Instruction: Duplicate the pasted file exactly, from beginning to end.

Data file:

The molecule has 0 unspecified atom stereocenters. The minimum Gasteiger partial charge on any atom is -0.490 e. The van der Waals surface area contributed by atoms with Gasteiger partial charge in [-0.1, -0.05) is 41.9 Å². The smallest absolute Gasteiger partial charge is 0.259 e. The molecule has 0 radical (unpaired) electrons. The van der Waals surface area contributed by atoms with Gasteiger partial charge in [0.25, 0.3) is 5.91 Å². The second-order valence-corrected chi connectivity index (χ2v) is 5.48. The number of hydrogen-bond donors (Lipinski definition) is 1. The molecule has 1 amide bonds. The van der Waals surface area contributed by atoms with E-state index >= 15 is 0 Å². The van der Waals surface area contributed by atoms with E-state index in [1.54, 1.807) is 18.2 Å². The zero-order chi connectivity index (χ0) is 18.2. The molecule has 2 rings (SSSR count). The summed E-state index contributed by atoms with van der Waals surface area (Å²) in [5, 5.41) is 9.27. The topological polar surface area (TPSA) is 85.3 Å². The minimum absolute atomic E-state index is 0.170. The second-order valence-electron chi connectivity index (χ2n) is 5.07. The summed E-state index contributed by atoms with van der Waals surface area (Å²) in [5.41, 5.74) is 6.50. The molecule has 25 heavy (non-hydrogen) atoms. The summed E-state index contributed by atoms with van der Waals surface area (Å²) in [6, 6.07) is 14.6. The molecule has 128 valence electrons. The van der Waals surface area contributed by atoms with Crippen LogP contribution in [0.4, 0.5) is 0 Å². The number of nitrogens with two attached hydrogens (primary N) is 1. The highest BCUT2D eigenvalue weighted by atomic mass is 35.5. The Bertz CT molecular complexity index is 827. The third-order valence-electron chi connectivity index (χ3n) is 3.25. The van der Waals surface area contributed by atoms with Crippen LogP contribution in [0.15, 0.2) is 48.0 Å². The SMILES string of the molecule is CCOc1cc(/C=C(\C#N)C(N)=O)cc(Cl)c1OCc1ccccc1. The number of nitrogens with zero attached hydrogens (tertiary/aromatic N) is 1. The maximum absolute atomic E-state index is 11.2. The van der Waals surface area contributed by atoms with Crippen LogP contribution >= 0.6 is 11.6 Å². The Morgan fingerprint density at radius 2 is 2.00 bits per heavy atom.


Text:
The molecule has 0 unspecified atom stereocenters. The minimum Gasteiger partial charge on any atom is -0.490 e. The van der Waals surface area contributed by atoms with Gasteiger partial charge in [-0.1, -0.05) is 41.9 Å². The smallest absolute Gasteiger partial charge is 0.259 e. The molecule has 0 radical (unpaired) electrons. The van der Waals surface area contributed by atoms with Gasteiger partial charge in [0.25, 0.3) is 5.91 Å². The second-order valence-corrected chi connectivity index (χ2v) is 5.48. The number of hydrogen-bond donors (Lipinski definition) is 1. The molecule has 1 amide bonds. The van der Waals surface area contributed by atoms with E-state index >= 15 is 0 Å². The van der Waals surface area contributed by atoms with E-state index in [1.54, 1.807) is 18.2 Å². The zero-order chi connectivity index (χ0) is 18.2. The molecule has 2 rings (SSSR count). The summed E-state index contributed by atoms with van der Waals surface area (Å²) in [5, 5.41) is 9.27. The topological polar surface area (TPSA) is 85.3 Å². The minimum absolute atomic E-state index is 0.170. The second-order valence-electron chi connectivity index (χ2n) is 5.07. The summed E-state index contributed by atoms with van der Waals surface area (Å²) in [5.41, 5.74) is 6.50. The molecule has 25 heavy (non-hydrogen) atoms. The summed E-state index contributed by atoms with van der Waals surface area (Å²) in [6, 6.07) is 14.6. The molecule has 128 valence electrons. The van der Waals surface area contributed by atoms with Crippen LogP contribution in [0.4, 0.5) is 0 Å². The number of nitrogens with two attached hydrogens (primary N) is 1. The highest BCUT2D eigenvalue weighted by atomic mass is 35.5. The Bertz CT molecular complexity index is 827. The third-order valence-electron chi connectivity index (χ3n) is 3.25. The van der Waals surface area contributed by atoms with Crippen LogP contribution in [0.15, 0.2) is 48.0 Å². The SMILES string of the molecule is CCOc1cc(/C=C(\C#N)C(N)=O)cc(Cl)c1OCc1ccccc1. The number of nitrogens with zero attached hydrogens (tertiary/aromatic N) is 1. The maximum absolute atomic E-state index is 11.2. The van der Waals surface area contributed by atoms with Crippen LogP contribution >= 0.6 is 11.6 Å². The Morgan fingerprint density at radius 2 is 2.00 bits per heavy atom.